Thursday, December 20, 2012

"The fishermen know that the sea is dangerous and the storm terrible, but they have never found these dangers sufficient reason for remaining ashore." --Vincent van Gogh

GOLD MINING SHARES ARE THE LAST GREAT BARGAIN OF 2012 (December 20, 2012): Since November 16, 2012, nearly all cyclical equities have been rallying strongly, even those which had slumped to their lowest levels since the summer of 2009. There is one important exception: gold mining shares, which today traded at their lowest prices since August 15, 2012 and which have been in downtrends for more than three months. Funds of such shares including GDX, GDXJ, and GLDX have been among the weakest equity subsectors in recent weeks. Of the above, GDXJ is my favorite one: it is a fund of 80 junior gold producers which had bottomed at 17.37 on May 16, 2012 and which traded as low as 19.85 late this morning. Many investors have sold these shares primarily out of disappointment with their performance, which is almost always the best time to buy anything especially whenever it has been in an extended downtrend.

The most important factors impacting the prices of gold mining shares of course include the prices of gold and silver which have been notably depressed. However, another critical element is the U.S. dollar which has a strong inverse correlation with the yellow metal and its shares. The U.S. dollar index earlier this week dropped to its lowest point in three months. Meanwhile, the S&P 500 and other funds of commodity producers have been climbing energetically in recent weeks; these have a long-term positive interrelationship with gold mining shares. Thus, GDXJ is not only undervalued in an absolute sense, but it has fallen far out of line with its peer group. As it inevitably catches up, it will likely end up gaining about twice as much in percentage terms as many of my other favorite cyclical equity funds which are listed below and which I have discussed in detail in previous postings (visible below) during the past several months.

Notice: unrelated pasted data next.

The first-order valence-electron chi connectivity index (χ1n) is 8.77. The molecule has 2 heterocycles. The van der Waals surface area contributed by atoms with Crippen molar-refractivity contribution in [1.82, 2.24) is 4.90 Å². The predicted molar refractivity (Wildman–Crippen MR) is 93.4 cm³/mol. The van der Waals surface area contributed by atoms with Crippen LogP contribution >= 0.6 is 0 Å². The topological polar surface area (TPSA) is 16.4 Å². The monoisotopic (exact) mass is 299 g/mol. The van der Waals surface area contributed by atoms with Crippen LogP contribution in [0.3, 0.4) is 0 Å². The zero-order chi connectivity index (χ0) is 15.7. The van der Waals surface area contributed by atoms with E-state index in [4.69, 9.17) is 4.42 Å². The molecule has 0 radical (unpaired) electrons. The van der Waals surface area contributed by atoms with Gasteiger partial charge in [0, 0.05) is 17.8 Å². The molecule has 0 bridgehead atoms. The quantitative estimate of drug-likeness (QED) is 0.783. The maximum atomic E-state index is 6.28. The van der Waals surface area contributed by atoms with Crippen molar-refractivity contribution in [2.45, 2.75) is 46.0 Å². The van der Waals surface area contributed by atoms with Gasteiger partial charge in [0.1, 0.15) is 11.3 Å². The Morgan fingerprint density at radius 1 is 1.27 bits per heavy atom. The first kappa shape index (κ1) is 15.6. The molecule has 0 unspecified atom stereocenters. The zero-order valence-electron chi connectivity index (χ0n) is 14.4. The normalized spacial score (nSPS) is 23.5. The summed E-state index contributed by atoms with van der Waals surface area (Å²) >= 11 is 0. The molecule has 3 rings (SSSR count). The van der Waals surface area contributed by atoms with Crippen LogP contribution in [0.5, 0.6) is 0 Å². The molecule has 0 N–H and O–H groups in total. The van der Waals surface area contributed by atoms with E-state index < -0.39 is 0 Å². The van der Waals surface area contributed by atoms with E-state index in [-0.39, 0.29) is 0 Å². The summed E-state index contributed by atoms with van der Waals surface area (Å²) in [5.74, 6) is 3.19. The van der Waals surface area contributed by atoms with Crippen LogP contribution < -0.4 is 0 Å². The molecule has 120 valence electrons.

In early 2008, many investors believed foolishly that outperforming emerging markets including Brazil and Russia could continue to rally while U.S. equities retreated. This "decoupling" theory proved to be nonsense; eventually, the above markets plummeted far more than the S&P 500 in order to correct proportionately for their temporary outperformance. In August-September 2011, many others thought that gold mining shares could keep climbing while other equities slumped. This also proved to be spectacularly wrong. Those who believe that there is a logical "reason" for gold mining shares to act differently from other shares of commodity producers aren't properly respecting the historical record. I wouldn't sell shares of coal mining companies and similar assets which could gain 20%-30% during the next several months, but I think that gold mining shares will end up rising by 40%-50% in order to compensate for their recent lagging behavior.

Disclosure: Since May 2012 I have been progressively accumulating long positions in funds of commodity producers into pullbacks and especially whenever they are forming higher lows. From my largest to my smallest position, I own GDXJ, VFWPX, KOL, XME, EWZ, REMX, SLX, VEMPX, VINIX, RERGX, RSX, TNRPX, VGPMX, TRIEX, FCG, TRSPX, ACTIX, TAN, GDX, and NLR.